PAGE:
“A witty and informative celebration of her sport, as well as an inspiring tale of personal challenge and discovery…. [Sherr] immerses the reader in the history, lore, science and trivia of swimming. In barely 200 pages of buoyant prose illustrated with photos, diagrams and swimming art, Sherr presents an enormous amount of aquatic info—from the origins of strokes and the evolution of swimwear to the physiology of Olympic swimmers; from the skinny-dipping habits of John Quincy Adams to whether giraffes can swim. (Yes, just not well.) Best of all, Sherr captures the physical thrill of the one human activity that takes place in a completely alien element. Dive in.”
 
Town & Country
“A delicious, inspiring love-letter to swimming from former ABC correspondent Lynn Sherr. In between tales of swimsuits past and present, the stellar performances of Annette Kellerman and Esther Williams, and the magic of champion swimmers, Sherr chronicles her own attempt to swim across the Hellespont from Europe to Asia, following mythological lover Leander and romantic poet Lord Byron.”
 
O Magazine
“From the evolution of our ‘aquatic ancestors’ to the trauma of bathing suit shopping, these essays examine the sport of swimming from every angle.”
 
Open Water Swimming, Steve Munatones
“A joy to read … and re-read…. Each chapter moves smoothly and swiftly like the swimming strokes of the most graceful aquatic heroes and heroines. Looking down on each page of Lynn’s book is similar to swimming over a coral reef: you are not quite sure what you are going to come across next, but you are sure enough to enjoy it when you do. Lynn literally covers thousands of years of history, along with nearly 100 photos, engravings and images that like perfectly placed currents gently pushing the reader towards the end of an extraordinarily well-written and deeply researched page turner.”
 
Cleveland Plain Dealer
“Charming… Swim is a book-length love letter to [Sherr’s] favorite sport.”
 

Boston Globe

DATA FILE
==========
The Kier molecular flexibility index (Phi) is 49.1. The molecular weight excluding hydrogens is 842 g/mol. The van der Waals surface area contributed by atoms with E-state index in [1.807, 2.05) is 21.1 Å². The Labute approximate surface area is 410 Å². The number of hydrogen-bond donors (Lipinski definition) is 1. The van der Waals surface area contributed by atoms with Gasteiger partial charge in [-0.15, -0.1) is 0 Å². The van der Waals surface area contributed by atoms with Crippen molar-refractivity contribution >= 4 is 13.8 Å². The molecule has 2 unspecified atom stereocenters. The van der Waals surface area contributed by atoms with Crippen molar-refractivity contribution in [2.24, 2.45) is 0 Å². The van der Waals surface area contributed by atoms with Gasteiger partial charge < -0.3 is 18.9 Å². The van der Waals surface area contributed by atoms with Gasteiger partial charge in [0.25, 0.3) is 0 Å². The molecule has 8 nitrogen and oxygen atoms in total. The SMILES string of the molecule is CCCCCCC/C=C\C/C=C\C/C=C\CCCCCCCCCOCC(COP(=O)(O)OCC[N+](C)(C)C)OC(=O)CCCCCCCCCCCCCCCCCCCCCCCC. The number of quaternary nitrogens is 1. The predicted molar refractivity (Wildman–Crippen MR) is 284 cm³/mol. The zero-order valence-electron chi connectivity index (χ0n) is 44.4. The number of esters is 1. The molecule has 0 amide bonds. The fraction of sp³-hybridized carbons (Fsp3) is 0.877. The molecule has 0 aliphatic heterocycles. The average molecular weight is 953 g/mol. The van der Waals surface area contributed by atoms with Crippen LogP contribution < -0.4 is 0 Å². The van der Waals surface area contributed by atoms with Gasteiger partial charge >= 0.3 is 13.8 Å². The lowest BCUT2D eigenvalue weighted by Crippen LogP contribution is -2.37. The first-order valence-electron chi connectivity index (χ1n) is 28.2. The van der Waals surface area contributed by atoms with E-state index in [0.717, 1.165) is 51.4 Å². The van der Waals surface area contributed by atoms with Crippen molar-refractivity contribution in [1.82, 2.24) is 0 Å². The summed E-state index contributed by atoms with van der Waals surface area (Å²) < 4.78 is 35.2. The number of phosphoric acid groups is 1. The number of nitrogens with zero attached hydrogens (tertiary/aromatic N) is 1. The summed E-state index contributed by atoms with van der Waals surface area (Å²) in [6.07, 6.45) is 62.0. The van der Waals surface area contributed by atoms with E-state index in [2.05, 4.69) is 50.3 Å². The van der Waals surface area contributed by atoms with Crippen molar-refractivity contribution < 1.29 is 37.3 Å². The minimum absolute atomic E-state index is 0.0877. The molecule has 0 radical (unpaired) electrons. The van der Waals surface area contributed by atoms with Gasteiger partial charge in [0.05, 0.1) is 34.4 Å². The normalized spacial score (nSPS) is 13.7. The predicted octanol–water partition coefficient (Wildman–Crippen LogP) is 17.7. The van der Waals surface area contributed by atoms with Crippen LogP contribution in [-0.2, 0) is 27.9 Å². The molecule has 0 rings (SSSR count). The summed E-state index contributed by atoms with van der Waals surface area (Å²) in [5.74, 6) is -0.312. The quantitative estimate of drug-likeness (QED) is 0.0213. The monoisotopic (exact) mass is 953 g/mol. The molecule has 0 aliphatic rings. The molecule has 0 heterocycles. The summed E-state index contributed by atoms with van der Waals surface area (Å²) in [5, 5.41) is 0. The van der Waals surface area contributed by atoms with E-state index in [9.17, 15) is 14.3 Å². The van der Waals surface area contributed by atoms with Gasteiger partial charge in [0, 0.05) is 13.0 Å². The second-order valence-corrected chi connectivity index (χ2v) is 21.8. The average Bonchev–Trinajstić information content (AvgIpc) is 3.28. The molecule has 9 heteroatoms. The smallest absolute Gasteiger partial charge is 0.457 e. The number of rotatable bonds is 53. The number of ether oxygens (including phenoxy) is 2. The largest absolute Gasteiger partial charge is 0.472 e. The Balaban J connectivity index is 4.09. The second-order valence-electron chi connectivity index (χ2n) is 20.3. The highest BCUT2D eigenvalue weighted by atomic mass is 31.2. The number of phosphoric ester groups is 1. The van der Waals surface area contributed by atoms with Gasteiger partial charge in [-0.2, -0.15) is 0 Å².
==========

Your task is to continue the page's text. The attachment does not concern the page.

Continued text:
“[A] breezy, amiable meditation…. [Sherr’s] enthusiasm for the subject —‘I have never had a bad swim,’ she writes at one point — buoys us along as she interviews competitive swimmers, biologists, and the president of the International Swimming Hall of Fame.”
 
Chicago Tribune
“Swimming may be Sherr's salvation, but one needn't be an enthusiast to be charmed by this graceful memoir.”

Financial Times

“In Swim, a joyful plunge into the history, lore and legend of swimming, US journalist and avid swimmer Lynn Sherr explores the pleasures of gliding through cool waters while preparing to follow Leander and Byron and cross the Hellespont herself.”

San Francisco Chronicle
"A thorough celebration of swimming, and what it has taught us over the centuries.”
 

Washington Post
“This book will enchant anyone who’s drawn to water, whether you swim once a week at the local pool or dedicate your life to briny challenges…. Beautifully illustrated with maps, texts and rare images of swimming—from Egyptian hieroglyphs through Hollywood to the Olympic Games. [Sherr] delivers it all in beautiful prose: She is an award-winning writer and broadcast journalist, a well-known face on ABC News for 30 years. This is Sherr in her element, eagerly sharing her life’s passion through an assiduous look at swimming and what it means. Perhaps the tiny swimmer breaststroking over and over again at the foot of each page is Sherr herself…. SWIM is the only book I’ve ever read that gathers together everything we love about swimming in one volume. It’s all here. And its enticing blend of personality and passion will draw you in, just like an irresistible glimpse of a lake on a hot summer’s day.”
 
Jane Brody,  New York Times
“Sherr celebrates the culture, history and physical and mental rewards of this ancient sport."

The Economist